The Future of Barnes & Noble

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Barnes & Noble Sold

I just heard that Barnes & Noble was sold to Elliot, a venture capital firm that also owns the U.K. bookseller Waterstones.

I have had a tenuous, love/hate kind of relationship with B&N, and have blogged about it in the past. I’m not a fan of the way Barnes & Noble annihilated numerous other book retailers and mom&pop shops through the late 1990’s and 2K’s (similar to Blockbuster Video), but it’s nice to have an option besides Amazon if my local indie book seller can’t get what I want. Plus, I’m still one of those weirdos who reads “enthusiast magazines” and B&N is literally the only brick and mortar retailer I know who stocks a variety of those.

Venture capital firm purchases are almost always dicey, but at least B&N will still exist.

What I’d like to see happen

  • Get some personality: The pitch is a more “decentralized” model where the individual stores have a bit more autonomy. I think this is a great idea, and knowing some actual real-life B&N employees, I think its for the best. I have three Barnes & Noble in my general vicinity, and the one that does best allows its workers to inject personality and unique style into the space. It makes the place feel a bit more like a large indie book store, and feels inviting.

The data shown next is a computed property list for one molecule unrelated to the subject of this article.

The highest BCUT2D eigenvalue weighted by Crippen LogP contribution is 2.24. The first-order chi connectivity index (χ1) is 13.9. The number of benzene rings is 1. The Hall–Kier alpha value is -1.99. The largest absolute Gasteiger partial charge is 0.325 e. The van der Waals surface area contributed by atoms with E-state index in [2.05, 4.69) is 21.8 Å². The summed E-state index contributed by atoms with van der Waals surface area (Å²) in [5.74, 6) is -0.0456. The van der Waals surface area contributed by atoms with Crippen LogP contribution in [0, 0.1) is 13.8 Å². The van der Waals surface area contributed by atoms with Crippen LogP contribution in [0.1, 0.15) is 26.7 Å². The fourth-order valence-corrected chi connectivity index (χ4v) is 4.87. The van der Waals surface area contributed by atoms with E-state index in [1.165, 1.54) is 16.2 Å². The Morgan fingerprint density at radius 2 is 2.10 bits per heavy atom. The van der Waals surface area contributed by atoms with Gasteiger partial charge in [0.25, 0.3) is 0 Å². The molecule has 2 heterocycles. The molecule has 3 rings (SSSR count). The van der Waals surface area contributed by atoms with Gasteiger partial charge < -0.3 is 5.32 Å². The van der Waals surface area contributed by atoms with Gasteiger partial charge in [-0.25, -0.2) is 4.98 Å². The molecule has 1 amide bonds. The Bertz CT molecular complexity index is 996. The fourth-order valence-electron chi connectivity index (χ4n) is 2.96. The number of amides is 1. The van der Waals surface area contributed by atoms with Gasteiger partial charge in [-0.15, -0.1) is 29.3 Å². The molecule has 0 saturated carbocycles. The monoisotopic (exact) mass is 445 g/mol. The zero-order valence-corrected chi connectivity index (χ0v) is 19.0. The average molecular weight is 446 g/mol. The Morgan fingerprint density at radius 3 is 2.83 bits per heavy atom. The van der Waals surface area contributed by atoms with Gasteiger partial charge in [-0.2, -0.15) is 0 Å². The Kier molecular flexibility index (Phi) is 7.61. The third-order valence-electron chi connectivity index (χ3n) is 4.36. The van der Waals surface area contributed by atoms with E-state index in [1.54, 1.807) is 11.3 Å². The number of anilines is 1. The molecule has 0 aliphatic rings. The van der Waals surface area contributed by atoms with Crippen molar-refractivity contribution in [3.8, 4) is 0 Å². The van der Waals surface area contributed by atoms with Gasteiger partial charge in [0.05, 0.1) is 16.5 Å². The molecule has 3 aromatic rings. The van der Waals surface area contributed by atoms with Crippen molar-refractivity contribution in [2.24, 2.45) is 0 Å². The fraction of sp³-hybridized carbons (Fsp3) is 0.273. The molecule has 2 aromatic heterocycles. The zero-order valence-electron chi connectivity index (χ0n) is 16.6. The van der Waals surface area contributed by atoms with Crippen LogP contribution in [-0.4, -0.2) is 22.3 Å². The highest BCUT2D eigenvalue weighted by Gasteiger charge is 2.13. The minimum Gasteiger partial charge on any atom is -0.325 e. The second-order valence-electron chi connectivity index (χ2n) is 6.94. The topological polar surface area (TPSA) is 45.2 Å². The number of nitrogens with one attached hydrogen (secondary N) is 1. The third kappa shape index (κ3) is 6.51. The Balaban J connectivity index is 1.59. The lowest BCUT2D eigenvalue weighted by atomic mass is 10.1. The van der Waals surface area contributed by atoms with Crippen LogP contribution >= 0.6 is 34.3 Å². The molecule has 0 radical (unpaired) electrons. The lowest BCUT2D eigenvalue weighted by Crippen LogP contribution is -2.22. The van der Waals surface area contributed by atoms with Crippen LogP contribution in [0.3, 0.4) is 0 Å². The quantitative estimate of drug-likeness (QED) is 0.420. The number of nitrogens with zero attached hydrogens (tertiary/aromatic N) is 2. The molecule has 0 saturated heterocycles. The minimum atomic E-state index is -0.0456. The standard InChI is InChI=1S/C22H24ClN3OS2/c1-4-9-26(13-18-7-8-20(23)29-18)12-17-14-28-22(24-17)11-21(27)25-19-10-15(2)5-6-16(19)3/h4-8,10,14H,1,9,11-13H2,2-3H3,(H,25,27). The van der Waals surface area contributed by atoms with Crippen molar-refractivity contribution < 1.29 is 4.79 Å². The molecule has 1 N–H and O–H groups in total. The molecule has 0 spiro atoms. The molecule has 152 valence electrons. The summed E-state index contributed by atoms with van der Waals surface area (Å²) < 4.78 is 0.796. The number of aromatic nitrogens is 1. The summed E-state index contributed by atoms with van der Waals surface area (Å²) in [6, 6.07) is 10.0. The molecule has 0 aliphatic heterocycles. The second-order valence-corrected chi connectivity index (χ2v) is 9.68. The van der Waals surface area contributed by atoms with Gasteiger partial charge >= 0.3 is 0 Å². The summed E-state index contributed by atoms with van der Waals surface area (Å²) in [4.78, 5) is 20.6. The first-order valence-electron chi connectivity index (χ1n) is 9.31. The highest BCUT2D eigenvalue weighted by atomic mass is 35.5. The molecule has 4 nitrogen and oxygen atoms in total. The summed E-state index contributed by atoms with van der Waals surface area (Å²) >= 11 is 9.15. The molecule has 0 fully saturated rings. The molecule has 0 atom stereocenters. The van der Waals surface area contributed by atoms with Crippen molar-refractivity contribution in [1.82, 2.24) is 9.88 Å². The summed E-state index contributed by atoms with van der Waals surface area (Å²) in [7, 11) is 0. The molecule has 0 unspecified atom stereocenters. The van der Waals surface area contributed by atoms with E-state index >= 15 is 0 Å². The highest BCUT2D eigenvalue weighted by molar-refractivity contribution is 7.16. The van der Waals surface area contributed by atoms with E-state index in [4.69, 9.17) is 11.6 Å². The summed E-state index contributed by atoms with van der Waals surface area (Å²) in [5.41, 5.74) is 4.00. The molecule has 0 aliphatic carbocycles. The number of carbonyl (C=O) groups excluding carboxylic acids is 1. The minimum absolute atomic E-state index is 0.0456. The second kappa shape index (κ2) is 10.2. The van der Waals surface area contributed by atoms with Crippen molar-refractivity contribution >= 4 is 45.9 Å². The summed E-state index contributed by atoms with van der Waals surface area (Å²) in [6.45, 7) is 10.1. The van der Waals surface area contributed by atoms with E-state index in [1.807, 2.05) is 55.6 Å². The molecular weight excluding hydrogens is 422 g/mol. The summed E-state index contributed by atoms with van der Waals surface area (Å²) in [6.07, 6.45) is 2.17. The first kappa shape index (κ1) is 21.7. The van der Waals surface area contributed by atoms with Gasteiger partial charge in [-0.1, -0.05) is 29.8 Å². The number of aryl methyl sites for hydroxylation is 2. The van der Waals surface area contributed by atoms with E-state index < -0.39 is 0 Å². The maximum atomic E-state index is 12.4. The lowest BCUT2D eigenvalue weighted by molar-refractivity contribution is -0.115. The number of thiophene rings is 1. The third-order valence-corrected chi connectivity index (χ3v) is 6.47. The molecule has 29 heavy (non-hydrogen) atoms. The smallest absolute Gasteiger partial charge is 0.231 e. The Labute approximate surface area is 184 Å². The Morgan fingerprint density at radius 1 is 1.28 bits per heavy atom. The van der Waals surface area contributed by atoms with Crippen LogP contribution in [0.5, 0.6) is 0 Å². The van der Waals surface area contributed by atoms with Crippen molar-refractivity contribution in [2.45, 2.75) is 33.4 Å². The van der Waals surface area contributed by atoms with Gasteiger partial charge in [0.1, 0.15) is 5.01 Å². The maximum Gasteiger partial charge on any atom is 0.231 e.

• Re-focus on books: Get rid of the toys, games, Funko Pop figurines, and all that other junk, and add a wider selection of things to read! I’m still all for book-related gifts like Moleskines, bookmarks, and reading lights. That’s fine. But if I want vinyl I’ll go to a record store. Give me a horror and expanded literature section.
  • Kill the Nook: Just do it. Please. Put the thing into the landfill with all those copies of “E.T.” for the Atari.
  • Engage local reading and and writing communities: More local author readings, more book clubs, more big names stopping in on their book tours. All of it. Give readers a reason to drop by.

Better Than Nothing

I’m still a proponent of local independent bookstores over Barnes & Noble (support your local indie!) but it’s better than having no stores at all. Amazon is just the coldest experience possible. No tactile feel, no page whoosh, no book smell.

I guess we’ll see what the future holds for Barnes & Noble, and I hope it’s a turn for the better.

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Thoughts on Self-Publishing in 2019

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I’ve written a few posts in the past on the “Traditional versus Self-Publishing” debate. As someone who has work released through both channels, it is something I periodically reflect on. Mostly on the self-publishing side, because it changes very rapidly in comparison to the iceberg-like pace of the traditional publishing industry.